CNN is in trouble. Its prime-time news programs are getting killed by Fox News and MSNBC. Larry King Live in particular has lost half its audience since President Obama was elected. With that in mind, The New York Times' Brian Stelter took a closer look at King and how his abysmal ratings are indicative of problems at the network at large.

What he found was a 76-year-old host whose contract expires next June but shows no signs of going anywhere. Stelter says King's scheduling of celebrities and political figures has no unifying theme. "This week Mr. King covered Lindsay Lohan's court case one night and the gulf oil spill the next, so viewers do not know what to expect," he writes. On top of that, viewers are increasingly hungry for more partisan coverage. The article inspired more theorizing about how to save CNN:

  • The Network Has an Identity Crisis, writes Steve Krakauer at Mediaite: "What jumped out the most was a quote from Tom Dougherty that only loosely referred to King personally, and more broadly about CNN as a whole. It essentially asks: Who are you, CNN? It's fair to believe that we're weeks away from getting the first peek at what that is. As Jon Klein and other execs are tasked with replacing Campbell Brown, who was granted release from her contract last week, the decision about what to put at 8pmET will be a good first indicator of who CNN 'is for' and who 'they are not for.'"
  • Objectivity Isn't the Problem--Intelligence Is! cries Max Read at Gawker: "CNN has spent the last decade hiring obnoxious, self-important idiots like Rick Sanchez as news personalities. It's given the barely-competent Wolf Blitzer charge of the worst show on television, The Room of Situations, a two-hour variety program whose main attraction is the opportunity it provides to see what it would be like if a child were allowed to anchor the news. In the latest in a string of bizarre hiring decisions, Erick Erickson, of the blog RedState, has been hired as part of CNN's 'political team,' where he will provide absolutely nothing of substance, and be unfunny to boot."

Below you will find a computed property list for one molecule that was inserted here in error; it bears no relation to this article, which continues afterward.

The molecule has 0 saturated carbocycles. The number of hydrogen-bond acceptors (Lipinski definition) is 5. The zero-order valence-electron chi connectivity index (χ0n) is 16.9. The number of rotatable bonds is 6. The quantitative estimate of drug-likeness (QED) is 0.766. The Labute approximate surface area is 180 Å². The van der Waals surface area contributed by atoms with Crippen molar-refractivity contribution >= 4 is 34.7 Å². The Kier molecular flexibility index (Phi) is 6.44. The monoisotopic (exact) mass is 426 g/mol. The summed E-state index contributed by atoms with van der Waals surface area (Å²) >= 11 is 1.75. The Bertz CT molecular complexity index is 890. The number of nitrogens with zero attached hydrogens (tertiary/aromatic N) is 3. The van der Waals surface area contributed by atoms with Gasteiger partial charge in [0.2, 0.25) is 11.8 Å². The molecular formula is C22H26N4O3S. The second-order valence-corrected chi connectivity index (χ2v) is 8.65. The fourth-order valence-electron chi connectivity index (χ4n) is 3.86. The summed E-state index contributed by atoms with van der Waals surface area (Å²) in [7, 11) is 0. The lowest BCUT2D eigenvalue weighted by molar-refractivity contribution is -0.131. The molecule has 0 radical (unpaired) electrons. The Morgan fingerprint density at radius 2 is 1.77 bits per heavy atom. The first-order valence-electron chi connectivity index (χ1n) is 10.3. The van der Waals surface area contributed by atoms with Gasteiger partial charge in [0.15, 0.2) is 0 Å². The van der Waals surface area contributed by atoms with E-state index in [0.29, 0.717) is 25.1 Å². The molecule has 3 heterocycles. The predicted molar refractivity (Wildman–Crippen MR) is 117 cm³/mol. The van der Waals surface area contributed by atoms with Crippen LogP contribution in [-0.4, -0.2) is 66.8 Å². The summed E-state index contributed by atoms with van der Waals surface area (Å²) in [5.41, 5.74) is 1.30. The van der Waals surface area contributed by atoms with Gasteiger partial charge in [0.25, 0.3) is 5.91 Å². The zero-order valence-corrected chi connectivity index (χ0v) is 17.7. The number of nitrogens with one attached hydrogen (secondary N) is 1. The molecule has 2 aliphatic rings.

• CNN's Still Making Boatloads of Money, points out Kenneth Li in The Financial Times: "CNN aims to deliver its most profitable year in its 30-year history in 2010 even as the network that invented the 24-hour television news business suffers its worst US ratings in memory... Bright spots include a surge in digital revenue, strength in international advertising and stability in the subscription fees it receives from cable, satellite and phone distributors. Some 80 per cent of its advertising sales come from so-called cross-platform packages that bundle more than one property.That had helped CNN deliver 10-plus per cent profit growth annually over the past six years, during a period when profits had trebled."